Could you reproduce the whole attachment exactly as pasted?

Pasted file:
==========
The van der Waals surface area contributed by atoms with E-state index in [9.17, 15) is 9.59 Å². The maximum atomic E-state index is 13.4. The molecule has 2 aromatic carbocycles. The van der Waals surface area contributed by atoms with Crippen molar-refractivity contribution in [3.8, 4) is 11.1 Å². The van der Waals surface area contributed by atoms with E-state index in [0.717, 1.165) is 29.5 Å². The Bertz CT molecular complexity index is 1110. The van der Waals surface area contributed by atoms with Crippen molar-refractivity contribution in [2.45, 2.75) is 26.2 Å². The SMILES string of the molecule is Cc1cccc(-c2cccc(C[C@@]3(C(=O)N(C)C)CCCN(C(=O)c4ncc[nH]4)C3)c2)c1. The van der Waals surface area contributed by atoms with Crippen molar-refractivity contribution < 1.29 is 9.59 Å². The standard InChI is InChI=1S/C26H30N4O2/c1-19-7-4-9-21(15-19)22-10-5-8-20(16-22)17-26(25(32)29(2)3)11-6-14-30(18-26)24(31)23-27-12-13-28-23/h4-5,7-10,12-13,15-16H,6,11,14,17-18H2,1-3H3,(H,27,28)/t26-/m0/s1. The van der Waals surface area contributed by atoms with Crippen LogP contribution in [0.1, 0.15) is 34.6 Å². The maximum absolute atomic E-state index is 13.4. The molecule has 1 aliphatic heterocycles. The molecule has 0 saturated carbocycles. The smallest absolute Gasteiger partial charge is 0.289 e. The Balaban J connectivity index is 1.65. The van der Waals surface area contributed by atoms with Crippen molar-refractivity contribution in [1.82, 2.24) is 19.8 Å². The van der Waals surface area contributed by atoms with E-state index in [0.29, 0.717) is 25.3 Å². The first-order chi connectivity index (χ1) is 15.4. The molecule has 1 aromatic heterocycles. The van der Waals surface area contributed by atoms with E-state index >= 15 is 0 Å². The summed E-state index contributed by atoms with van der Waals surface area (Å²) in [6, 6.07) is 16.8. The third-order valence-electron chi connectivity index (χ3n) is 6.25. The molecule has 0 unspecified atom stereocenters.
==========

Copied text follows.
The van der Waals surface area contributed by atoms with E-state index in [9.17, 15) is 9.59 Å². The maximum atomic E-state index is 13.4. The molecule has 2 aromatic carbocycles. The van der Waals surface area contributed by atoms with Crippen molar-refractivity contribution in [3.8, 4) is 11.1 Å². The van der Waals surface area contributed by atoms with E-state index in [0.717, 1.165) is 29.5 Å². The Bertz CT molecular complexity index is 1110. The van der Waals surface area contributed by atoms with Crippen molar-refractivity contribution in [2.45, 2.75) is 26.2 Å². The SMILES string of the molecule is Cc1cccc(-c2cccc(C[C@@]3(C(=O)N(C)C)CCCN(C(=O)c4ncc[nH]4)C3)c2)c1. The van der Waals surface area contributed by atoms with Crippen molar-refractivity contribution < 1.29 is 9.59 Å². The standard InChI is InChI=1S/C26H30N4O2/c1-19-7-4-9-21(15-19)22-10-5-8-20(16-22)17-26(25(32)29(2)3)11-6-14-30(18-26)24(31)23-27-12-13-28-23/h4-5,7-10,12-13,15-16H,6,11,14,17-18H2,1-3H3,(H,27,28)/t26-/m0/s1. The van der Waals surface area contributed by atoms with Crippen LogP contribution in [0.1, 0.15) is 34.6 Å². The maximum absolute atomic E-state index is 13.4. The molecule has 1 aliphatic heterocycles. The molecule has 0 saturated carbocycles. The smallest absolute Gasteiger partial charge is 0.289 e. The Balaban J connectivity index is 1.65. The van der Waals surface area contributed by atoms with Crippen molar-refractivity contribution in [1.82, 2.24) is 19.8 Å². The van der Waals surface area contributed by atoms with E-state index in [0.29, 0.717) is 25.3 Å². The first-order chi connectivity index (χ1) is 15.4. The molecule has 1 aromatic heterocycles. The van der Waals surface area contributed by atoms with E-state index >= 15 is 0 Å². The summed E-state index contributed by atoms with van der Waals surface area (Å²) in [6, 6.07) is 16.8. The third-order valence-electron chi connectivity index (χ3n) is 6.25. The molecule has 0 unspecified atom stereocenters.